U.S. Sen. Martin Heinrich Leads Introduction Of Bipartisan Bataan And Corregidor Congressional Gold Medal Act

U.S. Sen. Martin Heinrich


WASHINGTON, D.C. — U.S. Senators Martin Heinrich (D-N.M.), Joni Ernst (R-Iowa), Kyrsten Sinema (D-Ariz.), John Cornyn (R-Texas) and Ben Ray Luján (D-N.M.) introduced the bipartisan Defenders of Bataan and Corregidor Congressional Gold Medal Act to honor the heroic veterans who endured the Bataan Death March during World War II.

The Defenders of Bataan and Corregidor Congressional Gold Medal Act would bestow a collective Congressional Gold Medal, the nation’s highest and most distinguished civilian honor, to the troops from the United States and the Philippines who bravely defended Bataan and Corregidor and endured one of the most harrowing prisoners of war experiences in history, in recognition of their personal service and sacrifice.

“Tens of thousands of Americans and Filipinos—including many New Mexicans— demonstrated incredible and courageous fortitude during the Bataan Death March,” Heinrich said. “Bataan veterans deserve the recognition of our nation’s highest and most distinguished honor for their perseverance and patriotism. We must never forget their undaunted heroism in the face of unthinkable conditions and horrific abuses.”

“The American and Filipino soldiers who, for months, courageously defended Bataan and Corregidor and endured tremendous hardships during one of the ugliest wars in human history deserve our utmost gratitude and appreciation. In honor of these brave men and women, I’ve participated in the annual Bataan Memorial Death March, and now I’m proud to join this bipartisan effort to remember these veterans with the Congressional Gold Medal,” Ernst said.

“America owes its Bataan veterans a debt of gratitude that can never be repaid. These brave soldiers demonstrated courage in the face of captivity and inhumanity,” Luján said. “I’m proud to join this bipartisan effort to ensure that Congress gives these heroes the recognition that they deserve for their service and sacrifice.”

“The sacrifices made by the defenders of Bataan and Corregidor who fought bravely to defend the Philippines and delay the plans of the 14th Japanese Army to take over the Pacific serves as a great example of courage that will always be a huge part of our New Mexico National Guard history,” said Major General Kenneth Nava, the adjutant general of the New Mexico National Guard. “The legacy of service of the 200th and 515th Coast Artillery lives on with every Soldier and Airman of the New Mexico National Guard today and will never be forgotten. I support and applaud New Mexico Senators Martin Heinrich and Ben Ray Luján for leading the effort to award our Bataan heroes with the Congressional Gold Medal for their incredible courage, sacrifice and selfless service on behalf of our nation.”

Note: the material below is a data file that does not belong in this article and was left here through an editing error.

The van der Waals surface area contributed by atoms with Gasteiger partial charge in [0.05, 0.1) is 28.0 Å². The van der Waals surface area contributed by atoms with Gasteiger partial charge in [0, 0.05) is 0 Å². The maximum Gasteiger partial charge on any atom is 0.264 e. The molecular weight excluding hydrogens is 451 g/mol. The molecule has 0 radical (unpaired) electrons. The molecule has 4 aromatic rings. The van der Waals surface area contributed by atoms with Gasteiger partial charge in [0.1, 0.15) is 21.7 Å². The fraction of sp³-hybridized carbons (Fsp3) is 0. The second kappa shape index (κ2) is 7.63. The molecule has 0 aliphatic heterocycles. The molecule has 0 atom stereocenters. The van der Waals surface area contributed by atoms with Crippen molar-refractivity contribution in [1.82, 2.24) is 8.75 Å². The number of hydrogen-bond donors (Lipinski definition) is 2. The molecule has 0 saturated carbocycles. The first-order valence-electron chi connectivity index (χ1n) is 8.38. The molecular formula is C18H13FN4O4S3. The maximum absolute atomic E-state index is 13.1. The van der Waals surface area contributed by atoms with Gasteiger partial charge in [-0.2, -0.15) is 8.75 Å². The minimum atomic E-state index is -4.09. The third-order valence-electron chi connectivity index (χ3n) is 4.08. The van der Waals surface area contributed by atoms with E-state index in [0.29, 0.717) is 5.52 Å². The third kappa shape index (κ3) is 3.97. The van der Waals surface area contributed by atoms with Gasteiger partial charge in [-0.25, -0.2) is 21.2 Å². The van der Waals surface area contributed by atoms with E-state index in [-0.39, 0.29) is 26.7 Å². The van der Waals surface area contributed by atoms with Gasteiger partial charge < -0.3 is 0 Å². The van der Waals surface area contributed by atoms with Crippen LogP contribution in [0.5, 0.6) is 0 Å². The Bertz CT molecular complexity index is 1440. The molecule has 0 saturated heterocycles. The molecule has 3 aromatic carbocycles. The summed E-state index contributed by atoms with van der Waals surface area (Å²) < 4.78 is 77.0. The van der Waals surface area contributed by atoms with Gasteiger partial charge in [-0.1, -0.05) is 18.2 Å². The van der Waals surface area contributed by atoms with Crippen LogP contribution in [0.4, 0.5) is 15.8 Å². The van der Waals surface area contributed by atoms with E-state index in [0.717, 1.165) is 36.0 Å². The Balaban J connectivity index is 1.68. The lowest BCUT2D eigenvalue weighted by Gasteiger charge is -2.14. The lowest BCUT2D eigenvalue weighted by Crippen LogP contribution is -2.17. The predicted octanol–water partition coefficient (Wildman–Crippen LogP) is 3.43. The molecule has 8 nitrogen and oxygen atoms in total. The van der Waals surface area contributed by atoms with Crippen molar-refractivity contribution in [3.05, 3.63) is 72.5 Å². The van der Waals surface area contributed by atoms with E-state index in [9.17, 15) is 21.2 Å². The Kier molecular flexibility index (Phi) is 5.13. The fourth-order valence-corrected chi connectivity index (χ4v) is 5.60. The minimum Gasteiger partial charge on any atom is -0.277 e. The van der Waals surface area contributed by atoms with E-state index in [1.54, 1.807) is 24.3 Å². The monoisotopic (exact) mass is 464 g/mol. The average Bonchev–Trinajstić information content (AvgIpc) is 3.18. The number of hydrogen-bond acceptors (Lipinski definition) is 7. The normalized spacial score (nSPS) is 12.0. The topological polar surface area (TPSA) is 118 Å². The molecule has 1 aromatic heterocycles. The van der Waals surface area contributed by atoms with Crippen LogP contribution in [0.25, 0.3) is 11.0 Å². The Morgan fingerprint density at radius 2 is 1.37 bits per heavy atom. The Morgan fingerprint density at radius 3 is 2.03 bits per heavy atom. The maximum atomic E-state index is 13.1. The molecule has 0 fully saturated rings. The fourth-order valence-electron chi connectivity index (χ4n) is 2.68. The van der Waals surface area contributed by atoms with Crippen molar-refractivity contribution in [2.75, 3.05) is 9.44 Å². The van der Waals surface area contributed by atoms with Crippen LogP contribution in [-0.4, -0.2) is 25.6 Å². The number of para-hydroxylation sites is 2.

“I William W. Jennings on behalf of the 1,816 members of the New Mexico National Guard 200th and 515th Coast Artillery that were deployed and the 829 that never returned support this bill,” said William W. Jennings, Vice Commander of the American Legion Department of New Mexico.

Dec. 8, 1941, hours after the attack on Pearl Harbor, Japanese bombers attacked U.S. military stations in the Philippines. Despite being cut off from supply lines and reinforcements, thousands of American and Filipino forces mounted a courageous, months-long defense of the Bataan Peninsula and then Corregidor Island in Manila Bay. This brave defense changed the momentum of the war, delaying the Japanese conquest of the Philippines and providing the Allied Forces with critical time to mount a campaign to liberate the Pacific.

April 9, 1942, after the Battle of Bataan, approximately 75,000 troops from both the United States and the Philippines were taken prisoner by the Japanese. They were forced to endure a torturous march of more than 60 miles that came to be known as the “Bataan Death March” to prison camps throughout the Philippines. The marchers endured intense tropical heat without food, water, or medical care. An estimated 10,000 men—including thousands of Filipinos and hundreds of Americans—died from starvation, exhaustion, and abuse.

Survivors of the Bataan Death March were held captive in Japanese prison camps for over three years, where they were subjected to further torture, undernourishment, and forced labor. Others died when they were transported out of the Philippines, by way of unmarked Japanese Navy “hell ships” that were targeted by Allied Forces. Out of the 1,816 New Mexico National Guardsmen in the 200th and 515th Coast Artillery who were originally sent to defend the Philippines in the fall of 1941, 829 never returned home.

The full text of the legislation is available HERE.


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